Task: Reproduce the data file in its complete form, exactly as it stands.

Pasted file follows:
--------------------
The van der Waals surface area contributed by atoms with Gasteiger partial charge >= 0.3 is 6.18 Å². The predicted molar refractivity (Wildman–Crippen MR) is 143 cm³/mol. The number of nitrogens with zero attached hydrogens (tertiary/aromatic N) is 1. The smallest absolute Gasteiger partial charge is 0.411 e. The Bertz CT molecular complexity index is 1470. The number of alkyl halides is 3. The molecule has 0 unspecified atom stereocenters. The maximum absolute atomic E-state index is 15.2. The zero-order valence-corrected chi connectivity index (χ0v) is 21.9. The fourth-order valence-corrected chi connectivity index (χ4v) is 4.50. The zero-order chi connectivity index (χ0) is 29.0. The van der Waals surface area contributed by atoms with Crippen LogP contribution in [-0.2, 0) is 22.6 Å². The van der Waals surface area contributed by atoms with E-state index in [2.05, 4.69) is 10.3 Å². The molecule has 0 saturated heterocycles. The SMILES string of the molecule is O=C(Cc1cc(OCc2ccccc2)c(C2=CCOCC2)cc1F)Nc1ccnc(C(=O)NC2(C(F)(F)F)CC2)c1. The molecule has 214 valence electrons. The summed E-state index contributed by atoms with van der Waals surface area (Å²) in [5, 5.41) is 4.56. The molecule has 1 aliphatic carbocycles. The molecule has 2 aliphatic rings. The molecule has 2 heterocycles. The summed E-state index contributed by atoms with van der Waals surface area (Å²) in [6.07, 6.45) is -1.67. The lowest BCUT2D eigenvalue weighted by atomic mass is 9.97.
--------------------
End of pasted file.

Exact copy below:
The van der Waals surface area contributed by atoms with Gasteiger partial charge >= 0.3 is 6.18 Å². The predicted molar refractivity (Wildman–Crippen MR) is 143 cm³/mol. The number of nitrogens with zero attached hydrogens (tertiary/aromatic N) is 1. The smallest absolute Gasteiger partial charge is 0.411 e. The Bertz CT molecular complexity index is 1470. The number of alkyl halides is 3. The molecule has 0 unspecified atom stereocenters. The maximum absolute atomic E-state index is 15.2. The zero-order valence-corrected chi connectivity index (χ0v) is 21.9. The fourth-order valence-corrected chi connectivity index (χ4v) is 4.50. The zero-order chi connectivity index (χ0) is 29.0. The van der Waals surface area contributed by atoms with Crippen LogP contribution in [-0.2, 0) is 22.6 Å². The van der Waals surface area contributed by atoms with E-state index in [2.05, 4.69) is 10.3 Å². The molecule has 0 saturated heterocycles. The SMILES string of the molecule is O=C(Cc1cc(OCc2ccccc2)c(C2=CCOCC2)cc1F)Nc1ccnc(C(=O)NC2(C(F)(F)F)CC2)c1. The molecule has 214 valence electrons. The summed E-state index contributed by atoms with van der Waals surface area (Å²) in [5, 5.41) is 4.56. The molecule has 1 aliphatic carbocycles. The molecule has 2 aliphatic rings. The molecule has 2 heterocycles. The summed E-state index contributed by atoms with van der Waals surface area (Å²) in [6.07, 6.45) is -1.67. The lowest BCUT2D eigenvalue weighted by atomic mass is 9.97.